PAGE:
Do Multicultural Experiences Make People More Creative? If So, How?

Taken together, these results show that exposure to multiple cultures can increase the fluency in generating creative ideas. In the experiment, the creative benefits were observed in creativity tasks that did not require knowledge of the cultures the participants were exposed to. Moreover, the benefits remained when creativity was tested again several days after the exposure. It seems likely that the exposure has led to the development of some cognitive skills (e.g., a spontaneous tendency to extensive memory search unconventional solutions) that underlie creative performance. Furthermore, exposure to multiple cultures produced creative benefits only when both American and Chinese cultures were presented simultaneously. This finding is consistent with idea that holding seemingly incompatible ideas from two cultures in cognitive juxtaposition invites engagement in creative conceptual expansion, a cognitive process that is known to increase creative performance.

Similar results were obtained when the extent of multicultural experiences was measured rather than manipulated. Among European American undergraduates, some have more multicultural experiences than others. For example, some have spent time outside their home State, can speak a foreign language, have parents who were born outside the United States, have close friends from other friends, and like music and culinary arts in foreign cultures. These undergraduates tended to be more fluent in generating creative ideas than those who fewer multicultural experiences (Leung & Chiu, 2007b).

In addition, consistent with the idea that multicultural experiences foster a tendency to search one’s memory for unconventional solutions, another study (Leung & Chiu, 2007a, Study 2) showed that when asked what they would consider if they would present a gift to their friend, those with richer multicultural experiences more readily generated unconventional gift ideas than those with less multicultural experiences.

Close-mindedness is an obstacle to creativity. Compared to open-minded individuals, close-minded individuals are less motivated to search their memory for culturally unfamiliar ideas (Ip, Chen, & Chiu, 2006) and are less creative (Rietzschel, De Dreu, & Nijstad, 2007). Can open-mindedness be learned? Does exposure to multicultural experiences render people more open to ideas from other cultural traditions? One study (Leung & Chiu, 2007a, Study 3) found that when asked to develop an ordinary idea (e.g., “People who have more friends are happier”) into a creative one, European American undergraduates with richer multicultural experiences were more motivated to consult ideas originated from East Asian and Middle Eastern cultures.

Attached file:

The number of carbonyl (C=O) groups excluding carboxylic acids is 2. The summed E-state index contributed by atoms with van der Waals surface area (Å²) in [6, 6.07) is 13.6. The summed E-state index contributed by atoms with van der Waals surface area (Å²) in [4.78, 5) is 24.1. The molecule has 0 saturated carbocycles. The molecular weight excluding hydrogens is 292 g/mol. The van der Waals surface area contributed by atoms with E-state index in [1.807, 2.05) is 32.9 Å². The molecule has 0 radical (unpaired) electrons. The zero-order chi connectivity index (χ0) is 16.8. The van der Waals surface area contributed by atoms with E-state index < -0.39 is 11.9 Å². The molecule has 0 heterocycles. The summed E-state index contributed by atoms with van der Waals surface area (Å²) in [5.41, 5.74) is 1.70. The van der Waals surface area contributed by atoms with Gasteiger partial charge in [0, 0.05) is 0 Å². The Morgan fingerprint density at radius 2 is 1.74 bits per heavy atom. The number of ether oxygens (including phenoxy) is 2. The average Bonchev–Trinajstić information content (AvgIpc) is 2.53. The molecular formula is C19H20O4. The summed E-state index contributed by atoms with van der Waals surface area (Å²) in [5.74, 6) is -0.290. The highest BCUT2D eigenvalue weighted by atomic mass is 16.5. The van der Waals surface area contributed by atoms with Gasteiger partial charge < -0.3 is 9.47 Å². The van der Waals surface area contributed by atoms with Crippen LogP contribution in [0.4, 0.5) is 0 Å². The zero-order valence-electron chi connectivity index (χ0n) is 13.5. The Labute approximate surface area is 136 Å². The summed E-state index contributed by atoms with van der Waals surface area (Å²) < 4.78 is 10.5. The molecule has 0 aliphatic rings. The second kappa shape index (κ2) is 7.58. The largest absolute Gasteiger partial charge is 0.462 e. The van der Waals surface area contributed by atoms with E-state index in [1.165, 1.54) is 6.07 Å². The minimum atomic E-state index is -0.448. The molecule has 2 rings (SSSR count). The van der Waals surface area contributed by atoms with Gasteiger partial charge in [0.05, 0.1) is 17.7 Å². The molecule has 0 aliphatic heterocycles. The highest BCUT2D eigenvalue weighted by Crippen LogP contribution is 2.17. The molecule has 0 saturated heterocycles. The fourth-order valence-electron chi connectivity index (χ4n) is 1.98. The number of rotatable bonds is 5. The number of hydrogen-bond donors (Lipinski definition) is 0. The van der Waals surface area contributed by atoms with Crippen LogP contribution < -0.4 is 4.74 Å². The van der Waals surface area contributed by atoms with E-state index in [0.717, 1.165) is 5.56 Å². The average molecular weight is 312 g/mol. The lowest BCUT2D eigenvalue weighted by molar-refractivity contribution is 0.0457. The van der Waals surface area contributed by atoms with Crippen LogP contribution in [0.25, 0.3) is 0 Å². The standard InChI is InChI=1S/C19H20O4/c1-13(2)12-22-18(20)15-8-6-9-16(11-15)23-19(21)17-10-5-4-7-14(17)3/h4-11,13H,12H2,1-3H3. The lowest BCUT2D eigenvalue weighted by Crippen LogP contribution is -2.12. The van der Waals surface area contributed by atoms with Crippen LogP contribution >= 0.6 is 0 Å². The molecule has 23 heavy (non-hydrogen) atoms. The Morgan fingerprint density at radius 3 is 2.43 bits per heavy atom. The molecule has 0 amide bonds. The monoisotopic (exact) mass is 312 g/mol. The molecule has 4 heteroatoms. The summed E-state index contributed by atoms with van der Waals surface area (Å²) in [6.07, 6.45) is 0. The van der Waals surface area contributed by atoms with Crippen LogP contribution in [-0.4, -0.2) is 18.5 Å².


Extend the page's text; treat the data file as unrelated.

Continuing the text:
However, being open is a state of mind. When people are overwhelmed by the amount of uncertainty in the environment, they would crave for a firm answer and close their mind to unfamiliar ideas. When this happens, the motivation to consider ideas from other cultures will be hampered even among those with rich multicultural experiences (Leung & Chiu, 2007a, Studies 4 and 5).

To conclude, the increased level of global connectivity in contemporary societies has presented new opportunities for acquiring multicultural experiences. Not surprisingly, psychologists are increasingly aware of the need to understand the relationship between multicultural experiences and intellectual development (Chiu & Hong, 2005). A major research question in multicultural competence research concerns the potential beneficial effects of multicultural experiences on creativity and cognitive flexibility. Contemporary research on this topic has identified at least three ways multicultural experiences can increase creativity. First, it can liberate people from their mental sets by providing intellectual materials and opportunities for creative conceptual expansion. Second, it can foster the development of the cognitive skills that give rise to creative performance. Finally, it can increase people’s receptiveness to ideas from other cultures.


Chiu, C-y., & Hong, Y. (2005). Cultural competence: Dynamic processes. In A. Elliot & C. S. Dweck (Eds.), Handbook of motivation and competence (pp. 489-505). New York: Guilford.


Hampton, J. A. (1997). Emergent attributes in combined concepts. In T. B. Ward, S. M. Smith, & J. Vaid (Eds.), Creative thought: An investigation of conceptual structures and processes (pp. 83-110). Washington, DC: American Psychological Association.

Ip, G. W-m., Chen, J., & Chiu, C-y. (2006). The relationship of promotion focus, need for cognitive closure, and categorical accessibility in American and Hong Kong Chinese university students. Journal of Creative Behavior, 40, 201-215.

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